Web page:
Fannie Mae: Modest' Recession Coming In Q2 2023
Despite the economy getting off to a surprisingly robust start, the group still foresees a moderate recession and has revised their forecast for the expected commencement to Q2 2023.
Good morning and welcome back to the week. Commercial real estate prices tanked this January, suffering their sharpest declines in over 10 years, since the Great Financial Crisis. Meanwhile, Credit Suisse’s (CS) Real Estate Fund’s NAV fell nearly 10% as the firm reduced payouts, fearful of a shaky interest rate environment.
ECONOMIC & HOUSING OUTLOOK
Fannie Mae Sees Fed Pursuing “Higher for Longer” Interest Rate Policy
According to Fannie Mae (FNMA), the economy has been off to a surprisingly decent start in 2023 despite headwinds like declines in monetary aggregates and an inverted yield curve. But don’t get too comfy, as they still expect a modest recession in Q2.
Labor market (temporarily?) surprises to the upside: January's employment gains exceeded expectations with revisions showing a stronger labor market in 2022, but Fannie Mae partially discounts this strength due to oddities around warm weather and seasonal adjustments. The ADP measure of payroll employment showed less growth and ongoing disruptions from the pandemic may be affecting hiring patterns.
Quarterly figures and moving averages paint a more modest picture with meager growth rates and manufacturing output nearing recessionary levels. Conference Board's LEI also shows warning signs.
New CPI seasonal adjustments show prices are stickier than previously thought: The January Consumer Price Index (CPI) report shows a month-over-month acceleration of 0.5 percent, with core CPI rising 0.4 percent and inflation remaining above the target even when excluding shelter. The report also indicates that demand is sufficient to support price hikes, presenting an upside risk to the near-term growth forecast as well as interest rates.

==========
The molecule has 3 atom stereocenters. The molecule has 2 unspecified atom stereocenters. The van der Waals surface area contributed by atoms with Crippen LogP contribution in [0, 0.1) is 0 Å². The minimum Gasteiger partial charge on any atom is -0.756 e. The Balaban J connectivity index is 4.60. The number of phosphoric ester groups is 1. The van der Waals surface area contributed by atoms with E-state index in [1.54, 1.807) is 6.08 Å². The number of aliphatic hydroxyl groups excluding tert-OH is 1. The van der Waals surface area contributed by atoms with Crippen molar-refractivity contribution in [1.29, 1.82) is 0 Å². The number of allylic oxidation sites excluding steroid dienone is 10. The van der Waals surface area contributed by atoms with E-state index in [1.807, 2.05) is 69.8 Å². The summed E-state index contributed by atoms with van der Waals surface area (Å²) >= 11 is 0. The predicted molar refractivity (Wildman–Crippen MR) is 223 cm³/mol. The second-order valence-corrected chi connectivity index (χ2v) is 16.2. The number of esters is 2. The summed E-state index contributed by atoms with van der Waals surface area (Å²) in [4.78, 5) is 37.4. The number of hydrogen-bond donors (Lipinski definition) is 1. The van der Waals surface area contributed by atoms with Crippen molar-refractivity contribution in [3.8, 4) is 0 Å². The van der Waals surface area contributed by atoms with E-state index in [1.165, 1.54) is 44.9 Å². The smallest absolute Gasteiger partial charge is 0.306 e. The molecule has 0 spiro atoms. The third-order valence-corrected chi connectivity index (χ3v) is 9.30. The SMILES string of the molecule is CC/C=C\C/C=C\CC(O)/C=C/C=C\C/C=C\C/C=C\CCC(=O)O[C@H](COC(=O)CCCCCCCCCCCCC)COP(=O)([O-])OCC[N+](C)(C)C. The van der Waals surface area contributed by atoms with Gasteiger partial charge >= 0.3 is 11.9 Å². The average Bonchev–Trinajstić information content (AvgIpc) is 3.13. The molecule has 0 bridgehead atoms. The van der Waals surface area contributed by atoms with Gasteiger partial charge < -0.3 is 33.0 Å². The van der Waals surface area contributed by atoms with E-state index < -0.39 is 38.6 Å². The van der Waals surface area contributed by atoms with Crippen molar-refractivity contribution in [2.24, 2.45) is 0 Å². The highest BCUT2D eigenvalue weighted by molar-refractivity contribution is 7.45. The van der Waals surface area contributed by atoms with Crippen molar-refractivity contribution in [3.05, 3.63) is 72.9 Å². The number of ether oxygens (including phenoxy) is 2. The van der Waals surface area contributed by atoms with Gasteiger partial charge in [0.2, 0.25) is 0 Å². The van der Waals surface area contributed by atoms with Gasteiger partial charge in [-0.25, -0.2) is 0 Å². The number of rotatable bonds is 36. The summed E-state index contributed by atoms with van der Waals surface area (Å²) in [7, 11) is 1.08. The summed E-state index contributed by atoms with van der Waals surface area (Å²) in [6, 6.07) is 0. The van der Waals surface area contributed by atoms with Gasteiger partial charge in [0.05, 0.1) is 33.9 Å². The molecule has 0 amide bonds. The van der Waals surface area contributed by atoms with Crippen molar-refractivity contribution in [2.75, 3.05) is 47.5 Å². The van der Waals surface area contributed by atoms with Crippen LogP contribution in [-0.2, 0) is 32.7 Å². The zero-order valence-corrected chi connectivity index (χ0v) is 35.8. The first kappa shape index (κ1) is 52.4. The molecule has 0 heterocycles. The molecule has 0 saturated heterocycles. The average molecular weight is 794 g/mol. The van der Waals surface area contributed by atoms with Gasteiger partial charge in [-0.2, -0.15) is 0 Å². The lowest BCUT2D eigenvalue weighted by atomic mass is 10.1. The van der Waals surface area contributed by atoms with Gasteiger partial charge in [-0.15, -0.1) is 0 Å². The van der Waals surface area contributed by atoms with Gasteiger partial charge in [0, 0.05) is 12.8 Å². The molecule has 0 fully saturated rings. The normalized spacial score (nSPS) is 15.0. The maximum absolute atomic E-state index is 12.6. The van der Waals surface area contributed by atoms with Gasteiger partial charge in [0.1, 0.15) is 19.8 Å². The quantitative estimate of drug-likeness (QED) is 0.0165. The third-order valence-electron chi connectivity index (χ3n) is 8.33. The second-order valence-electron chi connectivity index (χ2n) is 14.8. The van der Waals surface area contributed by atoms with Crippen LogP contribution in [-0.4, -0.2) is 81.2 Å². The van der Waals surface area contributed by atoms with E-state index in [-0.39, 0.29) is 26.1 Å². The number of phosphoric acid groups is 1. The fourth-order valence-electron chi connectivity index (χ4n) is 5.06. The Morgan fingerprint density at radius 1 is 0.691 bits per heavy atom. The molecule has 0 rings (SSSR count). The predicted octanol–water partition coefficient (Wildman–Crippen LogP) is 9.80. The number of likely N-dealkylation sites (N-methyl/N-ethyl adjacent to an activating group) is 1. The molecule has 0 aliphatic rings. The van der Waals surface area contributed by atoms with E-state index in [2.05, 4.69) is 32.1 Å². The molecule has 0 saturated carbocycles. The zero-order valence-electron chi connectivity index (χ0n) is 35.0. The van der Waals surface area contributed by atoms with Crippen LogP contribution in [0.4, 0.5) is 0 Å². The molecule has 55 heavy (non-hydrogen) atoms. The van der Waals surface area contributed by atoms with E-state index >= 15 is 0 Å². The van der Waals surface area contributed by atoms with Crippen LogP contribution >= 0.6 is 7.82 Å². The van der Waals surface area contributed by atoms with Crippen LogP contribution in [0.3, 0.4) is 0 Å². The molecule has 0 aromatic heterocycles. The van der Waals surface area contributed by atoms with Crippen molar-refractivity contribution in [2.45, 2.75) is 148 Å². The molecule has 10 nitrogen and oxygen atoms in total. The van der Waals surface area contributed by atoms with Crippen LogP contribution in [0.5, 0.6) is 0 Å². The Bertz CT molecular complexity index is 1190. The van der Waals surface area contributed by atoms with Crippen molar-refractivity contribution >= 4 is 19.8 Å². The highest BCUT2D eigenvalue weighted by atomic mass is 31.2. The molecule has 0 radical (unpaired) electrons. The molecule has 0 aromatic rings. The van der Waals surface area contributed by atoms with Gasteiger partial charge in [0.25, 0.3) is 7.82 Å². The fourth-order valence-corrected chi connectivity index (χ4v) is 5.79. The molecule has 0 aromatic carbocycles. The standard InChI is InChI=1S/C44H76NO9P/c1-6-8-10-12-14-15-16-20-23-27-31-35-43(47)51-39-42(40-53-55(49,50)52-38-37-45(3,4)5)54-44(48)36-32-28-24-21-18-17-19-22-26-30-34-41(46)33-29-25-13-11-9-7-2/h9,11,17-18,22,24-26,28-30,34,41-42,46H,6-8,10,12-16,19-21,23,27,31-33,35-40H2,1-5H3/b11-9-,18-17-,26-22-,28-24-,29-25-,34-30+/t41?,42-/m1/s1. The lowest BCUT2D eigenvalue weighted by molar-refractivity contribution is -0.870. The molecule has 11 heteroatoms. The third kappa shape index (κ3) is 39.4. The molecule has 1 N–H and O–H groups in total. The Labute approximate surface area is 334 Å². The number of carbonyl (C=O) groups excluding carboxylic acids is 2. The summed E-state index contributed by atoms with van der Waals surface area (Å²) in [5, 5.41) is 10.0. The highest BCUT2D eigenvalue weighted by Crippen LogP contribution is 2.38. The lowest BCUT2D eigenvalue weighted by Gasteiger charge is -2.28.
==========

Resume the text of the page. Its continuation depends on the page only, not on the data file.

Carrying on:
The Federal Reserve is expected to hike rates by 25 basis points at its March and May meetings, with market expectations for an additional hike in July. Stronger labor market and inflation measures could lead to higher interest rates later in 2023, potentially causing a severe downturn.
All eyes on housing: After a slowdown in existing home sales in December, recent data on mortgage applications and pending sales suggest a rebound in housing to start the year due to lower mortgage rates. However, this bump is expected to be temporary, and affordability constraints and tight inventories will continue to limit sales.
Single-family housing starts saw an 11.3 percent jump in December but are expected to fall back significantly in the coming months, while single-family permits fell 6.4 percent, indicating a more indicative underlying trend. The pace of existing home sales is expected to remain soft for the year, totaling around 4.1 million units, similar to the level seen in 2008-2011.
➥ THE TAKEAWAY
Playing it safe: While Fannie Mae seems pleasantly surprised by the start of the year, the tone of their report is decidedly cautious. They believe recent data suggests monetary policy could be tightened further, resulting in even higher rates this year. It’s also unclear how COVID-related consumer behaviors and business practices will change with a possible slowdown still very much on the horizon.
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IN GOOD HEALTH
Healthcare Real Estate Deals Hit Record $26B in 2022